Alabama Hills Cafe and Bakery

Bakery | Small Town Café
Memorable
One of the best
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Lone Pine would normally be considered a small town, except on the desolate highway that is US-395 it is one of the largest towns. A block down from the two lane, 25 mph highway that runs through the center of town and around the corner, is the Alabama Hills Cafe and Bakery. Located on a small side street in Lone Pine, it was close enough to watch the trucks and RV’s driving through town on their way from Los Angeles to Mammoth, Carson City, Reno and on up to the Canadian border. Lone Pine is known for several things, one of which is the part of the Eastern Sierras known as the Alabama Hills, named so by Civil War soldiers who felt that the rolling hills in front of the Sierras reminded them of home. Continue reading

Lone Pine would normally be considered a small town, except on the desolate highway that is US-395 it is one of the largest towns. A block down from the two lane, 25 mph highway that runs through the center of town and around the corner, is the Alabama Hills Cafe and Bakery. Located on a small side street in Lone Pine, it was close enough to watch the trucks and RV’s driving through town on their way from Los Angeles to Mammoth, Carson City, Reno and on up to the Canadian border. Lone Pine is known for several things, one of which is the part of the Eastern Sierras known as the Alabama Hills, named so by Civil War soldiers who felt that the rolling hills in front of the Sierras reminded them of home. Lone Pine is also famous for many Westerns that were filmed there, such as John Wayne’s 3 Godfathers, James Stewart’s Broken Arrow and Spencer Tracy’s Bad Day at Black Rock, as well as the Humphrey Bogart movie High Sierra. They hold a film festival every year and have a film museum. Finally, Lone Pine is the location of Mt. Whitney, tallest mountain in the lower 48 states whose bulk towers over the area.

The surrounding view of the Alabama Hills is breathtaking. Walking into the small Alabama Hills Cafe, you know this is the right place. Full of what sounded like half the town’s locals, it appears to be out of an old movie itself, with the characters straight out if Central Casting. Just listening to the discussion at the next table indicated that this was the place to be for good food. What they talked about was an interesting sounding burger, the Mountain Man Burger. Their talk made it an easy choice to order.

When the Mountain Man Burger came, it looked as big as Mt. Whitney. They brought a huge steak knife and it was easy to see why; it would be impossible to pick this burger up whole. It had been ordered medium rare, which seems to vary at burger places. Many so called medium rares range anywhere from just north of raw to well done. It was shocking to see that when it was cut in half, there it was: a perfect pink medium rare ½ pound Angus burger! A very impressive grill master indeed. Of course, it also oozed from the grilled onions, grilled mushroom and real cheddar and jack cheeses on it, as well as pickles, lettuce, Thousand Island dressing and two big fresh tomato slices. On the side was half a ton of french fries. The burger was delicious and despite how large an amount of food it looked like, it was easy to eat it all.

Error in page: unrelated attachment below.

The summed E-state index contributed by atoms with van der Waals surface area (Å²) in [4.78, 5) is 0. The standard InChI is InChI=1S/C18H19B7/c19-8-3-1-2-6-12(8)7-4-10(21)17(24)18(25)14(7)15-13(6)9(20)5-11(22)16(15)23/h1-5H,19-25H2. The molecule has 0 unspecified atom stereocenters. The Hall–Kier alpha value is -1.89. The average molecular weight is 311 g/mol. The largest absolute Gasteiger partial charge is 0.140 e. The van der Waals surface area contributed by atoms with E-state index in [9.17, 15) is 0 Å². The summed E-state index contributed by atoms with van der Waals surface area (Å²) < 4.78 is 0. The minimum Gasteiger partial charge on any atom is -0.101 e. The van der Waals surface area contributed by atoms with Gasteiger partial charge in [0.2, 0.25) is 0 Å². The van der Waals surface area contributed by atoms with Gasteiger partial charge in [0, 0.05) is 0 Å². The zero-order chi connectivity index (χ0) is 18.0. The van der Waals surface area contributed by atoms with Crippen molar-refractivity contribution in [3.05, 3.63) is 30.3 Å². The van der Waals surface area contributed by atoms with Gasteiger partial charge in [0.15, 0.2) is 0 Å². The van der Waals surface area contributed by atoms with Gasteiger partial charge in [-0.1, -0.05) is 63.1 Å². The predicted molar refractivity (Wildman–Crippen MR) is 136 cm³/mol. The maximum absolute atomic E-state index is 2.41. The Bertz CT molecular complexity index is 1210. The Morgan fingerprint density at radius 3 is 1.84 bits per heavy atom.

Another time, my choice was TJ’s Favorite Dip and special it was. Pammela, the manager, explained that 99% of the food is made fresh on the premises. That includes roasting their own turkey and roasting the beef for my sandwich. She also told me the au jus was made fresh and it was easy to agree—you could still taste the little scrapings from the bottom of the roasting pan, adding that magnificent beefy flavor to the au jus. The beef itself was thinly sliced, with those same little chunks of flavor on the edge of the meat, still a bit crisp, a sure sign of freshly roasted and sliced beef. The provolone worked perfectly, melted on top of the meat, with the whole thing piled high between a garlic butter toasted hoagie roll. A nice bowl of cole slaw gave a crunchy accent to the soft roll and juicy meat.

Other lunch choices include sandwiches, salads and wraps, along with vegetarian options. For breakfast, several egg dishes are on the menu, ranging from two eggs with bacon through an Eggs Benedict plate or corned beef hash. French Toast is made out of cinnamon swirl bread baked on the premises. Skillets are a house specialty and give you plenty of food to keep going throughout a full day of hiking or fishing in the area.

One thing you do want to do however, is save some room for dessert. A real peach cobbler was the recommended item one day and it was delicious. The peaches were just firm enough and the topping crunchy and delicious. Pies are baked fresh daily, while the chocolate cake is a luscious example of the baking skills of the staff. Open for breakfast and lunch, the Alabama Hills Cafe is definitely an excellent place to stop at for breakfast or lunch on a trip up US 395, before catching a classic Western film or before a hike up to the top of Mount Whitney.

Dishes to try
Mountain Man Burger
Must-Try
A burger fit for a Mountain Man!
TJ's Favorite Dip
Must-Try
Freshly roasted beef with provolone cheese on a hoagie roll, served with cole slaw or fries.
Sierra Nevada Reuben
Must-Try
Cinnamon French Toast
Must-Try
Chocolate cake
Must-Try
Chocolate Cake, fresh baked on the premises.
Directions and Hours
closed now
Sunday7am - 2pm
Monday7am - 2pm
Tuesday7am - 2pm
Wednesday7am - 2pm
Thursday7am - 2pm
Friday7am - 2pm
Saturday7am - 2pm
Information and Policies
Seasons
Open Year Round
Meals Served
Breakfast, Lunch
Credit Cards Accepted
Yes
Alcohol Served
No
Outdoor Seating
No
Reservations Accepted
No
Delivery Available
Yes
Takeout Counter
No